THE ASIAN INFRASTRUCTURE Investment Bank (AIIB) is turning into the gift that just keeps on giving for Beijing. State media report that the China-instigated lending institution attracted 46 applications by the March 31 deadline for would-be founding members. The list includes the likes of Australia, the U.K. and a raft of other European nations who defied Washington’s desire that its allies have nothing to do with the AIIB.
It also includes Taiwan. Even this potentially awkward application for Beijing (and controversial one in Taipei) is being turned by Beijing to its advantage. “The AIIB is open and inclusive,” Taiwan Affairs Office spokesman Ma Xiaoguang is quoted as saying. “We welcome Taiwan to participate in the AIIB under an appropriate name.” (Taiwan belongs to the Asian Development Bank as Taipei, China.) Beijing’s magnanimity in accepting its “renegade province” pointedly makes the U.S. stance look even more mean-spirited.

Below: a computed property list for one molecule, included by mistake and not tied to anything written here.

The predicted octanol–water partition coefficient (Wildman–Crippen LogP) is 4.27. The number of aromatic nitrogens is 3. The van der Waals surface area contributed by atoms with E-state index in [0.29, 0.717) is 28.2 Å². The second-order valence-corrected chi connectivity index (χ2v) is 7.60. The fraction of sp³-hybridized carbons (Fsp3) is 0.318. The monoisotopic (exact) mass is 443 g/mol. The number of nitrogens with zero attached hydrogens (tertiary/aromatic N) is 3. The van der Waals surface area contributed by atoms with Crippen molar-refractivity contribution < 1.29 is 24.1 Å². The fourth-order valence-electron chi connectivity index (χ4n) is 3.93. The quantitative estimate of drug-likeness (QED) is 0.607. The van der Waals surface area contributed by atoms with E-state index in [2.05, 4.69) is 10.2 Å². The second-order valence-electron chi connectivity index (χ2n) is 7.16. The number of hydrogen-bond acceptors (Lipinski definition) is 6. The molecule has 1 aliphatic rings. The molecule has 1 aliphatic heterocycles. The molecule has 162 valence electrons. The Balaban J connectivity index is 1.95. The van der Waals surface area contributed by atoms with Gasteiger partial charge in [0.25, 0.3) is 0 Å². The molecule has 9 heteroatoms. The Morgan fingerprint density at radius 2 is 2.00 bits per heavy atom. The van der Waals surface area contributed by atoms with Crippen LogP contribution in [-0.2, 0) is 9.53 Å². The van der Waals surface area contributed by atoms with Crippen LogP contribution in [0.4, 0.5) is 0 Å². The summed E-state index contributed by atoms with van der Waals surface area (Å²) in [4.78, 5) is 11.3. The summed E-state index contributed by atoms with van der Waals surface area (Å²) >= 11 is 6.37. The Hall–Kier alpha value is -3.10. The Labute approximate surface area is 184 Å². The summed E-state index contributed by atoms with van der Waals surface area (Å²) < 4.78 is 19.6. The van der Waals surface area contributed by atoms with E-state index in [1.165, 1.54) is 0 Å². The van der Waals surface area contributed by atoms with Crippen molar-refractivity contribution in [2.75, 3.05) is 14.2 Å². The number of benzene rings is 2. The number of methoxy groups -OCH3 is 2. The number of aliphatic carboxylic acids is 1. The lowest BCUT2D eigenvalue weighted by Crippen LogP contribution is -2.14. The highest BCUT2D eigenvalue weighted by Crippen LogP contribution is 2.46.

It also opens the door to Hong Kong to join by the time the founders list is finalised on April 15. Members’ stakes seem set to be based on relative GDP. Hong Kong membership would provide Beijing with a conveniently captive wodge of votes to add to its own, and the AIIB with the city-state’s financial markets expertise.
The April 15 date might also provide time for the sole Asian holdout, Japan, to come on board, though June is the more likely date being mentioned in Tokyo. As for the U.S., the only position that would be worse than being left isolated over the AIIB would be to join now in what the rest of the world would inevitably regard as an embarrassing climb-down. Even Beijing would scarcely believe its good fortune should that happen.